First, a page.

Antidumping and Countervailing Duty Enforcement – a Customs Priority Te Department of Commerce and the U. S. International Trade Commission are the agencies which provide the administrative apparatus for the antidumping and countervailing duty laws – determining if goods are sold at less than fair value or less than the cost of production, or subsidized; the scope of product coverage; whether there is circumvention; and whether there is injury to a U. S. industry. Enforcement of antidumping and countervailing duty Orders, including collection of applicable duties, is the responsibility of U. S. Customs and Border Protection – a responsibility that is taken very seriously.
Customs has identified five Priority Trade Issues, and Antidumping and Countervailing Duties is first on the list. Customs has a Division for AD and CVD Policy and programs. (One of the Branch Chiefs, Alex Amdur, has been a regular participant in AIIS Customs Committee Annual Meetings, and plans to participate again this year.) The Division publishes a regular AD/CVD Update as well as providing additional information on the CBP website.
Steel products have long been the product area with the most Orders issued. Out of approximately 320 Orders in force (as of July 13, 2015), steel products account for 157. 71 are on mill products, 44 on pipe, and 42 on other iron and steel products and castings. 131 Orders are on products of China: India is in second place with just 23.
Most importers interaction with Customs on AD and CVD matters is at the time of entry, paying duty deposits and ensuring adequate bond coverage; and upon (eventual) liquidation of the entry and finalization of duties, all too often with additional duties and interest amounts due. There may be some discussion about scope coverage, although the final word on that is always with the Commerce Department.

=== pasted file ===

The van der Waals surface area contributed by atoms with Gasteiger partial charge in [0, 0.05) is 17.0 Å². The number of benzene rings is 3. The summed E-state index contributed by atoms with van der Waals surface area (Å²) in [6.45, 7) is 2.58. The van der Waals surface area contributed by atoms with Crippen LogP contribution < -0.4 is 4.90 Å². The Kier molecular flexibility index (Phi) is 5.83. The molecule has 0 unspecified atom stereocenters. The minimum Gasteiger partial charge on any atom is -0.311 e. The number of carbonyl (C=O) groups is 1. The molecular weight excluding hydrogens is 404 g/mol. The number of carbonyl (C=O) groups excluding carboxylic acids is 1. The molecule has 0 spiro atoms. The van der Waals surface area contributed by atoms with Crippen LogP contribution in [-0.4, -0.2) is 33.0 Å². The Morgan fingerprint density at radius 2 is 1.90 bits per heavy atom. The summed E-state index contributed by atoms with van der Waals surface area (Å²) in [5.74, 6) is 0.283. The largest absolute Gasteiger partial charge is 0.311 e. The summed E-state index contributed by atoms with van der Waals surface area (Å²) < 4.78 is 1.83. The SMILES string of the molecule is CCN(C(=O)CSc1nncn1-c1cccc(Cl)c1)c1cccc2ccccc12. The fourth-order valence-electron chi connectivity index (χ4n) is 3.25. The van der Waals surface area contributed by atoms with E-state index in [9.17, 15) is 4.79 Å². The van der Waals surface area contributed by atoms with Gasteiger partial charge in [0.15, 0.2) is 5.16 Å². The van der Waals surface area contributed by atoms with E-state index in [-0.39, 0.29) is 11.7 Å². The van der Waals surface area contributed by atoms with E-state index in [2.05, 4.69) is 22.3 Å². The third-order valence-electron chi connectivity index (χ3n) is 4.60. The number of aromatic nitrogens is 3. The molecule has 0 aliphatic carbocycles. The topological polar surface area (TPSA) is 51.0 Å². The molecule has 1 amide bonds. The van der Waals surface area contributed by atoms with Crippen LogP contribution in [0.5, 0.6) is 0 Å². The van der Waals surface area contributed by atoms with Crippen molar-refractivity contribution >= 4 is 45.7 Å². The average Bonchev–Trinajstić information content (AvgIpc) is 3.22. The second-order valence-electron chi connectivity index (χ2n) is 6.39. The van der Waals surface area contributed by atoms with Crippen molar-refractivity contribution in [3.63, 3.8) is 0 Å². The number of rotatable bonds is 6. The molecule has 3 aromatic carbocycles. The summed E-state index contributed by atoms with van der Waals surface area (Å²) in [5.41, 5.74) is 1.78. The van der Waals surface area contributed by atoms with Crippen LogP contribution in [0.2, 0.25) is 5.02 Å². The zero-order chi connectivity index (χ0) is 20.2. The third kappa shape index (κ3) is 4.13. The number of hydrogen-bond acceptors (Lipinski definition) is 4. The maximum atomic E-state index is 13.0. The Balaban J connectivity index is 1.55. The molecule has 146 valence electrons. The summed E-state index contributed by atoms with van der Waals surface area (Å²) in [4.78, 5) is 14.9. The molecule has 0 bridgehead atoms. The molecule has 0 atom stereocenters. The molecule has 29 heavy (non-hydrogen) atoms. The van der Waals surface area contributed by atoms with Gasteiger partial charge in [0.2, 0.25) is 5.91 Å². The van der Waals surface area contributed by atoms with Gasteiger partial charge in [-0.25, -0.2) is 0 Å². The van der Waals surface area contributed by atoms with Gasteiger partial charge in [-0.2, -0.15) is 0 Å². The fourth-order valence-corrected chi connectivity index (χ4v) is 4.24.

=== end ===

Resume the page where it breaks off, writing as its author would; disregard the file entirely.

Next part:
Customs AD/CVD Division reminds importers that the enforcement function has a high priority. Te Division, working with the Base Metals CEE and the ports of entry, is engaged in identifying imports where the importer failed to declare and pay duties on covered goods. Inadvertent failures can still be very costly in duties and fees, and even mitigated penalties can be substantial for goods with high AD and CVD rates. Tere has also been a significant increase in the use of the False Claims Act for AD and CVD matters (see last month’s Customs Corner on Customs Trolls), both by private parties seeking to deal with competitors they believe are acting improperly, and by whistle-blowers seeking a portion of any recovery.
The Division is also concerned with cases involving outright smuggling or fraud. While the Customs civil penalties in those cases can be high – up to 8 times any loss of revenue plus payment of the revenue loss plus interest – the use of other criminal enforcement tools is increasing. Criminal Customs sanctions have been applied more often in AD and CVD cases, with jail time for smuggling. In addition to the Customs violation there may be violations for false statements to government officers, wire fraud, conspiracy, and money laundering.
Customs has undertaken significant efforts to meet its responsibilities in the anti-dumping and countervailing duty area. Importers are certainly encouraged to do so as well.
Steven W. Baker
AIIS Customs Committee Chair
Law Offices of Steven W. Baker